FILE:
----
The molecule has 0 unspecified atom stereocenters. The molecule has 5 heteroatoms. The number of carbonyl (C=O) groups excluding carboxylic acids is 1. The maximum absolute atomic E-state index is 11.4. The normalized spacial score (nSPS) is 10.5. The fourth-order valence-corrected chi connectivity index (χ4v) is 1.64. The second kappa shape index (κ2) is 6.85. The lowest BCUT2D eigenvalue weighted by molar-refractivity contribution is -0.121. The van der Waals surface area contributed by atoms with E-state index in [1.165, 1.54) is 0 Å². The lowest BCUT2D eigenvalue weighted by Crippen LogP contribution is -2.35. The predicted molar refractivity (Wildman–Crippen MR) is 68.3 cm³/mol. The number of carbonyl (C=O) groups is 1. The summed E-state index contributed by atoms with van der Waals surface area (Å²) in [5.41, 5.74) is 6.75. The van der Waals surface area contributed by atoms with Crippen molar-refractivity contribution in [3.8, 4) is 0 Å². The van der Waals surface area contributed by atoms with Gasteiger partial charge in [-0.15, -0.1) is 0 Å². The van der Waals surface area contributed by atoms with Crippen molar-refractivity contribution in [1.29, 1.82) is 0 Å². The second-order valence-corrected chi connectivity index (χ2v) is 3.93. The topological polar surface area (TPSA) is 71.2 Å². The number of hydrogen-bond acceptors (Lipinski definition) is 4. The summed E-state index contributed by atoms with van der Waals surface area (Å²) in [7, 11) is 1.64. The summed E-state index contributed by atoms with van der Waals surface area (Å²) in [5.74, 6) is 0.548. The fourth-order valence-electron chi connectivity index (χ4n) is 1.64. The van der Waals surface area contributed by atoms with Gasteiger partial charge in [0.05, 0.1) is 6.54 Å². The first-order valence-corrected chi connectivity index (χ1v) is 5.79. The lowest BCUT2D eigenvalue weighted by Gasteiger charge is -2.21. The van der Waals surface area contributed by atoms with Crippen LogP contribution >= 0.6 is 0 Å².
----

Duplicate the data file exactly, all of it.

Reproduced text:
The molecule has 0 unspecified atom stereocenters. The molecule has 5 heteroatoms. The number of carbonyl (C=O) groups excluding carboxylic acids is 1. The maximum absolute atomic E-state index is 11.4. The normalized spacial score (nSPS) is 10.5. The fourth-order valence-corrected chi connectivity index (χ4v) is 1.64. The second kappa shape index (κ2) is 6.85. The lowest BCUT2D eigenvalue weighted by molar-refractivity contribution is -0.121. The van der Waals surface area contributed by atoms with E-state index in [1.165, 1.54) is 0 Å². The lowest BCUT2D eigenvalue weighted by Crippen LogP contribution is -2.35. The predicted molar refractivity (Wildman–Crippen MR) is 68.3 cm³/mol. The number of carbonyl (C=O) groups is 1. The summed E-state index contributed by atoms with van der Waals surface area (Å²) in [5.41, 5.74) is 6.75. The van der Waals surface area contributed by atoms with Crippen molar-refractivity contribution in [3.8, 4) is 0 Å². The van der Waals surface area contributed by atoms with Gasteiger partial charge in [-0.15, -0.1) is 0 Å². The van der Waals surface area contributed by atoms with Crippen molar-refractivity contribution in [1.29, 1.82) is 0 Å². The second-order valence-corrected chi connectivity index (χ2v) is 3.93. The topological polar surface area (TPSA) is 71.2 Å². The number of hydrogen-bond acceptors (Lipinski definition) is 4. The summed E-state index contributed by atoms with van der Waals surface area (Å²) in [7, 11) is 1.64. The summed E-state index contributed by atoms with van der Waals surface area (Å²) in [5.74, 6) is 0.548. The fourth-order valence-electron chi connectivity index (χ4n) is 1.64. The van der Waals surface area contributed by atoms with Gasteiger partial charge in [0.05, 0.1) is 6.54 Å². The first-order valence-corrected chi connectivity index (χ1v) is 5.79. The lowest BCUT2D eigenvalue weighted by Gasteiger charge is -2.21. The van der Waals surface area contributed by atoms with Crippen LogP contribution >= 0.6 is 0 Å².